Reuben Saltzman, Structure Tech Home Inspections
Last week I wrote about how bedrooms don’t need closets to legally be called bedrooms. That post got me thinking about this similar but opposite topic. If a room doesn’t have a proper means of egress, why call it a non-conforming bedroom?
I’ve only heard the term “non-conforming bedroom” applied to bedrooms in the basement that have very small windows that would be tough to get out of. As I mentioned last week, there are a ton of requirements for bedrooms – ceiling height, natural light, ventilation, heat, electric outlets, etc. Why not call a bedroom non-conforming if it doesn’t have any one of these things?
Another phenomenon I’ve noticed is that bedrooms only get labeled non-conforming if the windows are really tiny, and the bedroom is in the basement.
What about a basement bedroom with huge windows but tiny window wells that don’t allow for proper egress? Or deep wells without ladders? Or large basement windows that aren’t quite large enough to meet egress requirements? These never get labeled non-conforming… yet they certainly don’t conform.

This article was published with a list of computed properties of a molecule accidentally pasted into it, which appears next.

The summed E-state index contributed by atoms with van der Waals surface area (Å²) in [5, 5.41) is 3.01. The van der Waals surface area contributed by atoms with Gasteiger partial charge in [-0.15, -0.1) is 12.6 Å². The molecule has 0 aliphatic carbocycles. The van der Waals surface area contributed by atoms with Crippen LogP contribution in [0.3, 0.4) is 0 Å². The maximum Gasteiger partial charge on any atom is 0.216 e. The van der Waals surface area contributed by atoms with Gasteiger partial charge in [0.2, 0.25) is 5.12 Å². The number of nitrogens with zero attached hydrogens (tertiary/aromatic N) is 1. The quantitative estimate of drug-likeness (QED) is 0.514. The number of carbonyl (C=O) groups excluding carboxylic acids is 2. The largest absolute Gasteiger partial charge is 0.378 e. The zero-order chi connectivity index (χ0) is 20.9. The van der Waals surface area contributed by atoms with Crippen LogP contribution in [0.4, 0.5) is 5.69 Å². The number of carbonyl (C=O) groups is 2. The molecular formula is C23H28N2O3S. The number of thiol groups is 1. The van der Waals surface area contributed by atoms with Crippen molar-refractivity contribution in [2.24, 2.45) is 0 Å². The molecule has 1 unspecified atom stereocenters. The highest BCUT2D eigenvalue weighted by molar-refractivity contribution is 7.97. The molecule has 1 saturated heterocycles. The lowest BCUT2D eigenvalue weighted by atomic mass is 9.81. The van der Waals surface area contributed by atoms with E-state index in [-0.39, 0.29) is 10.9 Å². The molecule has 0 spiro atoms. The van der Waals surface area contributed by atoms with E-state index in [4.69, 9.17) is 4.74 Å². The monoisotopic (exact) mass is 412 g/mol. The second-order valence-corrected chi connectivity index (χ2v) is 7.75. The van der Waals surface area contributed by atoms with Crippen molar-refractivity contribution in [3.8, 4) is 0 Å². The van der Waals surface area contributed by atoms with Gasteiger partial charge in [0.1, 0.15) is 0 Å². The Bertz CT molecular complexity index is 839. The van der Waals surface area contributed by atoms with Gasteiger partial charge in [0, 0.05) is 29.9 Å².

Another one is bedrooms on the first floor that don’t have proper egress windows – just look at about half of the old ramblers in Bloomington and you’ll see what I mean. Some of these windows would be almost impossible for anyone to get out of. I’ve never seen these houses listed as “zero-bedroom” houses.
I would love it if the real estate community could figure out exactly what makes a bedroom a bedroom, and be consistent with it. Stop calling rooms ‘non-conforming’. It just confuses people when I come along and say that none of the bedroom windows are ‘conforming’.